From the designer of the logo - some of the logo's look better in their work - and the abbreviated logo with a different color - but really?
New Work: Big Ten Conference
The Big Ten Conference is the U.S.’ oldest and largest Division I college athletic association. Founded in 1896, the conference is comprised of schools located mainly in the Midwest and includes world-class academic institutions such as Ohio State, Michigan State, Penn State, Purdue, Northwestern, and University of Wisconsin–Madison. Big Ten schools compete at the highest level of NCAA competition in basketball and football, and over the past decade the Big Ten has led all conferences with national titles in different sports including volleyball, track and field, cross country, wrestling, hockey, soccer, tennis and golf. Despite its name, the conference has included 11 member schools since Penn State joined in 1990, and it will add University of Nebraska – Lincoln as its 12th member in July 2011.
Pentagram’s Michael Gericke (a graduate of the University of Wisconsin) and Michael Bierut (husband of 30 years to an Ohio State alumna) have designed the new logo for the conference, announced today. The conference’s previous logo hid an “11” in the negative space around the “T” in “Ten.” The new logo evolved from this use of negative space and is built on the conference’s iconic name without reference to the number of member institutions. “Seeing two numbers at once is clever, but it means redesigning the logo every time the conference expands,” says Bierut. “It was time for something direct and simple.” The resulting logo features contemporary collegiate lettering with an embedded numeral “10” in the word “BIG,” which allows fans to see “BIG” and “10” in a single word.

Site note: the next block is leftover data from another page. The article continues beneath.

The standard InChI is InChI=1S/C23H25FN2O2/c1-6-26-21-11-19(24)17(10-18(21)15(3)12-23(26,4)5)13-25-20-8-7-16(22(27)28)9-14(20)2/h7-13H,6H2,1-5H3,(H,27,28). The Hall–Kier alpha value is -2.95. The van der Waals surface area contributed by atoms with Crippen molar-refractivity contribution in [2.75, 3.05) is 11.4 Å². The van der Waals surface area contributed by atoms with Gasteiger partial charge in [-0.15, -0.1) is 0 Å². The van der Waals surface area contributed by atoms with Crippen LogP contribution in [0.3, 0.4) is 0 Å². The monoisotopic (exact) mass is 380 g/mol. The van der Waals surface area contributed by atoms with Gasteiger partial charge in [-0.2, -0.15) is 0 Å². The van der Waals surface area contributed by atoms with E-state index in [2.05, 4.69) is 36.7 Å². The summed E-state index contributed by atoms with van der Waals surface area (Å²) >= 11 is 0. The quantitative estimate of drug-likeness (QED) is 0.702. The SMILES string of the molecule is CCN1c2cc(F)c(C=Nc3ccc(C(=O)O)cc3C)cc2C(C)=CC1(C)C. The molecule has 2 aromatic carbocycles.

“The new logo was developed to symbolize the conference’s future, as well as its heritage and tradition of competition,” says Gericke. “Going forward, fans will know The Big Ten will always be the Big Ten.”
“The new Big Ten logo provides a contemporary identifying mark unifying twelve outstanding institutions,” said Big Ten Commissioner James E. Delany. “It conveys some elements from the past while simultaneously introducing new features. We think the new logo is fun and has something for everyone.”